GROSS: We started with a poem about your brother's death and carrying on with life after that. There's a poem about your mother dying that I'd like you to read, and it's called "My Mother's Body."
GROSS: Introduce it for us before you read it.
HOWE: My mother gave birth to nine of us, and she had two miscarriages, so she was pregnant 11 times. And as we've said earlier, many of us daughters have trouble separating from our mothers, especially if our mothers merge with us, and the oldest girl of a big family often has that syndrome going on. So for me, when my mother was dying, after she died I was thinking a lot about her actual body and her and me, her and I, she and I, her and me, the two of us, so...
GROSS: And the poem kind of alternates between her and you, between her body and yours.
HOWE: Yeah. Or that it's actually her - a lot of her body, but it's thinking about her body when I was in it.
GROSS: Right. When she was carrying you.
HOWE: Yeah, when she was carrying me, when she was carrying me and then also when she - my mother was very sick the last few years of her life - going to dialysis three times a week, very, very uncomfortable. And to think of her as a young woman of 24 carrying me and then as an older woman, really her body was just wrecked and it's part of what was happening here as well.
GROSS: "My Mother's Body." (Reading) Bless my mother's body, the first song of her beating heart and her breathing; her voice, which I could dimly hear, grew louder. From inside her body I heard almost every word she said. Within that girl I drove to the store and back, her feet pressing pedals of the blue car, her voice, first gate to the cold sunny mornings, rain, moonlight, snowfall, dogs.
HOWE: (Reading) Her kidneys failed, the womb where I once lived is gone. Her young astonished body pushed me down that long corridor, and my body hurt her, I know that - 24 years old. I'm old enough to be that girl's mother, to smooth her hair, to look into her exultant frightened eyes, her bed sheets stained with chocolate, her heart in constant failure.
(Reading) It's a girl, someone must have said. She must have kissed me with her mouth, first grief, first air, and soon I was drinking her, first food, I was eating my mother slumped in her wheelchair, one of my brothers pushing it, across the snowy lawn, her eyes fixed, her face averted. Bless this body she made, my long legs, her long arms and fingers, our voice in my throat speaking to you know.
GROSS: Had you always thought about, like, you know, the pain of childbirth that your mother probably had delivering you, or about your just like physical connection to her - the fact that she carried you. I mean did you think about that a lot until she was dying?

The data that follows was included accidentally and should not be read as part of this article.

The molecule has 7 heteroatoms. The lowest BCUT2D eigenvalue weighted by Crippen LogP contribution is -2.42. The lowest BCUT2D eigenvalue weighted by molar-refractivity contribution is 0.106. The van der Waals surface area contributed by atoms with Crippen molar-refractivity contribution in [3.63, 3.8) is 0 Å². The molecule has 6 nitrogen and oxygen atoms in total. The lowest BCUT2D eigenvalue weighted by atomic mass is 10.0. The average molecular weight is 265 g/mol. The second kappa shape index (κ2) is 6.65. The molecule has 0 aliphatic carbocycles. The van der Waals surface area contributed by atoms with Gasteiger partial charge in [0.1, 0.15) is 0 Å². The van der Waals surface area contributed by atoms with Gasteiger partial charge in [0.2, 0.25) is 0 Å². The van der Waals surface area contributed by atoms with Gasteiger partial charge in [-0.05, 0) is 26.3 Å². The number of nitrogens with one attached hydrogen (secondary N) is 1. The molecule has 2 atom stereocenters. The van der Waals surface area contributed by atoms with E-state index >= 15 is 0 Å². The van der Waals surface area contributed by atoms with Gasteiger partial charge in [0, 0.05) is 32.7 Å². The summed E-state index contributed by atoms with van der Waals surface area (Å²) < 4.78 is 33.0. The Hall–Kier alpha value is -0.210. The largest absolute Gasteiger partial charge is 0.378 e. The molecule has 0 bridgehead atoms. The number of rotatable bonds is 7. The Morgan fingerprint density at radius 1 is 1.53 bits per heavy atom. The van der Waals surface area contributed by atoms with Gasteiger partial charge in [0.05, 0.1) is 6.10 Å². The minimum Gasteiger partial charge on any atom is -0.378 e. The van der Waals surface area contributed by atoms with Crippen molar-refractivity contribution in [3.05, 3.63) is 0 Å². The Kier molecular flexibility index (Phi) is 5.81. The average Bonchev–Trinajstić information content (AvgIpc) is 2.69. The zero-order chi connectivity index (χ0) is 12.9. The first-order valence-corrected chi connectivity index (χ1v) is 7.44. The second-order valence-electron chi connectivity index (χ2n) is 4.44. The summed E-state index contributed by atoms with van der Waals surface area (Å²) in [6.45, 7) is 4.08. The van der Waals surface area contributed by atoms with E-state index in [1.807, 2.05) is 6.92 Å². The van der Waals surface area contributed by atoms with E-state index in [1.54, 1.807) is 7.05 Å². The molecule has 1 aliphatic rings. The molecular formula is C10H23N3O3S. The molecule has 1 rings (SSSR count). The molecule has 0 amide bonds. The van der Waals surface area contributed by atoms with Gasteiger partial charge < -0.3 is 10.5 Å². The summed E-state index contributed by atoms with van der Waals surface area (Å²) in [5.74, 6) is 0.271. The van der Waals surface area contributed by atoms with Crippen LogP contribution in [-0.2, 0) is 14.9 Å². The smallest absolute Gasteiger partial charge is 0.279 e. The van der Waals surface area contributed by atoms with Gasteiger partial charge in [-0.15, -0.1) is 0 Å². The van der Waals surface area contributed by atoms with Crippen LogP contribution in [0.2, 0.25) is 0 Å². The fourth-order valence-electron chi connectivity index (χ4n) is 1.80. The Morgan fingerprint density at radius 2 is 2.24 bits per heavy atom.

HOWE: No, I never thought of it until she was dying. I never thought of it. She was pregnant all the time. She was always pregnant with some other baby.
HOWE: And never - I never imagined myself as her baby. She was always pregnant. She was always standing in our backyard by that swimming pool with a cigarette in one hand, a drink in the other, in a bathing suit pregnant, talking to her other sisters, all pregnant, all with lipstick on, all with bathing suits on, and then she would turn to the pool and yell, you know, one more time and you're out to one of the kids and then turn back to her sisters.
HOWE: She was just sort of, you know, a glamorous pregnant woman.
HOWE: There were so many mothers. You know, Terry, I'm sure you have many, many mothers, and your mother too, so many mothers. But no, I hadn't thought about it really until later. And then, you know, the fullness of time. I mean time and eternity are a constant - so many poems occur at the intersection of time and eternity and the fullness of time.
GROSS: Marie Howe, I want to thank you so much for talking with us and for reading some of your poems.
HOWE: Terry, it's been a great pleasure to talk with you.
BIANCULLI: Marie Howe, speaking to Terry Gross in 2011. Marie Howe is the poet laureate of New York state. The title poem from Howe's collection, "What the Living Do," is in the Penguin Anthology of 20th Century American Poetry. Marie Howe teaches poetry at Sarah Lawrence, NYU and Columbia University. She'll be appearing at the MTA Poetry In Motion Spring Fest, held tomorrow at Grand Central Station in New York. I'm David Bianculli, and this is FRESH AIR.